In her capacity as the DSG, she remains focused on the 17 sustainable development goals that she was instrumental in streamlining from 500 by member states. Although the Trump administration is bent on sabotaging her efforts with its public disdain for climate issues, Amina continues to stress the importance of shared responsibility. She tries rallying nations that might waver on the journey towards the accomplishment of the process. In one of her encouraging speeches, she said, “I think there is a collective responsibility for major emitters, and that underpinned everything we did in Paris.”
After Paris, Amina visited her childhood place, Lake Chad region, to see the consequences of climate change first-hand. She placed a spotlight on the devastation of the environment and the sense of hopelessness in the living conditions of people in the area. One of the things she attributed this disturbing situation to, was lack of governance, which she determined will not be condoned at the UN. In 2018, she was named among the BBC 100 Women for her contributions as the UN DSG.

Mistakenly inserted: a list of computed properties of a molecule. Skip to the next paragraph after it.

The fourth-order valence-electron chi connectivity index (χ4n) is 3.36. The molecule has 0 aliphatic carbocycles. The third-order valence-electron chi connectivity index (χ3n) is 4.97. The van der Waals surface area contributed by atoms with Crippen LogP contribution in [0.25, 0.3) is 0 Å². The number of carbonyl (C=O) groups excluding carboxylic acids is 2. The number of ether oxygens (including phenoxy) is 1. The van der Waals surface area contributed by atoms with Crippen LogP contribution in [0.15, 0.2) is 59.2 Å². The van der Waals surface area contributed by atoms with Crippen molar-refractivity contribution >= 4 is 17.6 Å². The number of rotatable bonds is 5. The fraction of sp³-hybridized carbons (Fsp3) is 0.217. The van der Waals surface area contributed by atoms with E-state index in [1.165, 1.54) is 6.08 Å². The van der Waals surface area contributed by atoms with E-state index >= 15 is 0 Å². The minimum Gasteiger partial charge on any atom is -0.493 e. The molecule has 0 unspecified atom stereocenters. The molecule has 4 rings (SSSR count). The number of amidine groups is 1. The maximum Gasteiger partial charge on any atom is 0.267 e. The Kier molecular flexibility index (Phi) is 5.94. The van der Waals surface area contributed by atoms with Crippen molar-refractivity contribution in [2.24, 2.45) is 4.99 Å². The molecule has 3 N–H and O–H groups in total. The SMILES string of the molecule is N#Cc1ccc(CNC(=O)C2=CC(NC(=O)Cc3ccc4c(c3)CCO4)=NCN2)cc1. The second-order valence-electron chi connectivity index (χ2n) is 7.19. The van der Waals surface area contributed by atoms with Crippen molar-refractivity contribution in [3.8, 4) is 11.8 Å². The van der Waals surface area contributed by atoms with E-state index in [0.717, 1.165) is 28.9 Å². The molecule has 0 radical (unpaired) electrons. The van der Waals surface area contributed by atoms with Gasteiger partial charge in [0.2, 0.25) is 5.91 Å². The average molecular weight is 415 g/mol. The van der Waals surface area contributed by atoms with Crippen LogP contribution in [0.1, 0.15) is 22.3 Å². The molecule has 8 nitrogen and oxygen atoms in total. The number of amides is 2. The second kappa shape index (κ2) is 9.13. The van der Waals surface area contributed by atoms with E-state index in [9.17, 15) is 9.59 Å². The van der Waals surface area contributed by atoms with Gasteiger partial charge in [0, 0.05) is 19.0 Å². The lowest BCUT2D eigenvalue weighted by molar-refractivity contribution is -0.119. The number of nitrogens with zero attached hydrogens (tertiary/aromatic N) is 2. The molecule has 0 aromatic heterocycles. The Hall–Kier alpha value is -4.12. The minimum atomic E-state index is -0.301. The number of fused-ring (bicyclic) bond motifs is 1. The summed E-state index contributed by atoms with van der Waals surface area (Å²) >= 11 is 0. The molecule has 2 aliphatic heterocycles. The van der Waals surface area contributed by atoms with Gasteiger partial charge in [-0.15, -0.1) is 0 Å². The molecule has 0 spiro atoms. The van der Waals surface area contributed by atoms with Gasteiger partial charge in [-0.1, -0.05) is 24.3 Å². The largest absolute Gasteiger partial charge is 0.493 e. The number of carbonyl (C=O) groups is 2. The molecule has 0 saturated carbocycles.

TAKING IT HOME
Amina J. Mohammed’s CV has been described as a marathon. From a primary school by Lake Chad to the UN’s second in command, Amina herself acknowledged the journey has been long, even though she had taken it one step after the other. She has relied on her education to make a difference.
Other recognitions received by Amina include, the Ford Family Notre Dame Award for International Development and Solidarity (2015), Diplomat of the Year Awards (2017), Sarraounia chieftaincy title of Niger (2018), the Global Citizen Prize World Leader Award (2019), and the Forbes Power-Women list working for humanity (2019).